STATE REP. DAVE SCHATZ, MISSOURI: Well, I wasn't prepared for that. I didn't realize that you would walk in to an issue like that with that strong of an opposition and how powerful they were.

UNIDENTIFIED MALE: And will tell us how many grams were in the box.

LYON: CHPA's solution is an electronic data base. It tracks retail pseudoephedrine sales. And CHPA actually paid to put it in place. It's called NPLEX. If someone tries to buy more than the legal limit, NPLEX red flags the sale to block it.

UNIDENTIFIED MALE: So it says that exceeds your gram purchase limit.

FUNDERBURK: Obviously when we put this technology in place, our hope is that it would drive down the meth labs.

LYON: But last year, the number of meth lab busts in Missouri was up. Nearly 7 percent. In part because meth makers are still using straw buyers.

(On camera): Law enforcement in Missouri tells us that meth labs are going up because crooks are circumventing NPLEX.

FUNDERBURK: Criminals are always going to find ways to get around the system.

LYON (voice-over): Right now only Oregon and Mississippi require prescriptions for pseudoephedrine. Twenty-one other states have adopted the NPLEX tracking system. But Sergeant Grellner says the system is too easy to beat.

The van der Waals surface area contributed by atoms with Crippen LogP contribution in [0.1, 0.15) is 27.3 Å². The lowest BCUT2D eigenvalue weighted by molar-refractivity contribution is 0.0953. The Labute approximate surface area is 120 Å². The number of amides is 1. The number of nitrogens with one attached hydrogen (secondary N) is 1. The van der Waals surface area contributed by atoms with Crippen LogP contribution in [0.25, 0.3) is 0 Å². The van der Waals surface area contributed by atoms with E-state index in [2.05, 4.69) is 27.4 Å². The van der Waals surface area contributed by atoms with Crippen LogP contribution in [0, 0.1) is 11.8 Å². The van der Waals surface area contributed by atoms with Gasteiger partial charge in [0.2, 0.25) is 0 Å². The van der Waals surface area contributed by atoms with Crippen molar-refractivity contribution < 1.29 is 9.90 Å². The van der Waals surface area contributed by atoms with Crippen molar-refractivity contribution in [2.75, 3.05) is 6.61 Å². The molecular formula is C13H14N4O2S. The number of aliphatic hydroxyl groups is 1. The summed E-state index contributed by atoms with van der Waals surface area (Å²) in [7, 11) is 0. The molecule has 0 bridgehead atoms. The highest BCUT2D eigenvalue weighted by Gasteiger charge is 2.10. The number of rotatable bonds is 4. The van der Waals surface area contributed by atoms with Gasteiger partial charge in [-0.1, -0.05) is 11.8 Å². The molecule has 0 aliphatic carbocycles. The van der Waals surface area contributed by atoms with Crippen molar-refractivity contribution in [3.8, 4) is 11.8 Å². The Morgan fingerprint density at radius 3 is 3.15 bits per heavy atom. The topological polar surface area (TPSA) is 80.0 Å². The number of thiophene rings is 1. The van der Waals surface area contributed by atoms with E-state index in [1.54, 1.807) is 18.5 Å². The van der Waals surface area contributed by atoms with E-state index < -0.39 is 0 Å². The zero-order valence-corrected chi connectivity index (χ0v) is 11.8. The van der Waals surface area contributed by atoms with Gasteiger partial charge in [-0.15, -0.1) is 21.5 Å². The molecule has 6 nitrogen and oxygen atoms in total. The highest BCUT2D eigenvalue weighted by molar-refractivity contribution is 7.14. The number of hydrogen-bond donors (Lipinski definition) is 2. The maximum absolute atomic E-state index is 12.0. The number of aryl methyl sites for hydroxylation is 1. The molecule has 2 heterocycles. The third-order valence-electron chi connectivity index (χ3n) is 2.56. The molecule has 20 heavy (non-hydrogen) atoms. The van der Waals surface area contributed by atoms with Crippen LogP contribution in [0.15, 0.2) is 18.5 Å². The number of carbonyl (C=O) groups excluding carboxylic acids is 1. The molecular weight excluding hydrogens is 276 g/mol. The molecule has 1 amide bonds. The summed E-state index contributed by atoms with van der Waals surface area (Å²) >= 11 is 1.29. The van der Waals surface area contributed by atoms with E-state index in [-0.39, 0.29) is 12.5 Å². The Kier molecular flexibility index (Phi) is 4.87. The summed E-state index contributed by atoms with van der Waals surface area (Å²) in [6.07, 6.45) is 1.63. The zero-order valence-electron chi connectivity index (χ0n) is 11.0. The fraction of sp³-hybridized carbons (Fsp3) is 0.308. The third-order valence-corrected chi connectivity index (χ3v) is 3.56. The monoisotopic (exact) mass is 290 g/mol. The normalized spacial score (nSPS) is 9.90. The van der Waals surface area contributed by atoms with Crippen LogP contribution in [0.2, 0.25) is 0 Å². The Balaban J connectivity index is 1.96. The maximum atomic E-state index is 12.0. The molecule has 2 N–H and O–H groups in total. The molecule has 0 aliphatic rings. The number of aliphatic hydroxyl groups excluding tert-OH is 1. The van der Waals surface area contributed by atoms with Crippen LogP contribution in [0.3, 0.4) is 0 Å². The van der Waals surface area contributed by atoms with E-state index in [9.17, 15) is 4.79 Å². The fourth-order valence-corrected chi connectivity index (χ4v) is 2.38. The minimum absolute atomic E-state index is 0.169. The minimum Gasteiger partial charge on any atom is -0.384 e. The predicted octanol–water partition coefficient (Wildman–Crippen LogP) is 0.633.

GRELLNER: I can give you every other chemical needed to manufacture meth. But if I don't give you pseudoephedrine, you can't make meth.

LYON: Grellner vows to continue his crusade. Even going from town to town to lobby local officials for reform. One by one. If that's what it takes.

GRELLNER: We're not hiding the cure for cancer. We're not taking away a substance that cures any known disease. We're asking to go get a prescription to un-stuff your nose.


KAYE: The industry group CHPA is now supporting a small compromise. A bill in Missouri that would require prescriptions for felons to buy pseudoephedrine.

Coming up, it was the worst food outbreak in the U.S. in nearly 100 years, killing more than 30 Americans. And it could have been prevented. We investigate.


KAYE: Last fall, Americans began to hear of people sickened and dying from eating cantaloupes infected with a bacteria called Listeria. The deadly food outbreak lasted months. Then in December health officials announced it was over. By then, at least 30 people had died. And it was the deadliest food outbreak in nearly 100 years. Now Drew Griffin has disturbing details of how the outbreak happened and how it could have been prevented.


DREW GRIFFIN, CNN PRESENTS CORRESPONDENT (voice-over): You pick them out knowing just how sweet it's going to taste and how good it's going to feel. Summer cantaloupe. You're eating right. You're eating healthy. And all the better if you are pregnant. Like Michelle Wakely (ph).

(On camera): Do you remember the cantaloupe? Bringing it home, thinking I'm pregnant --

MICHELLE WAKELY, VICTIM: I'm going to eat healthy.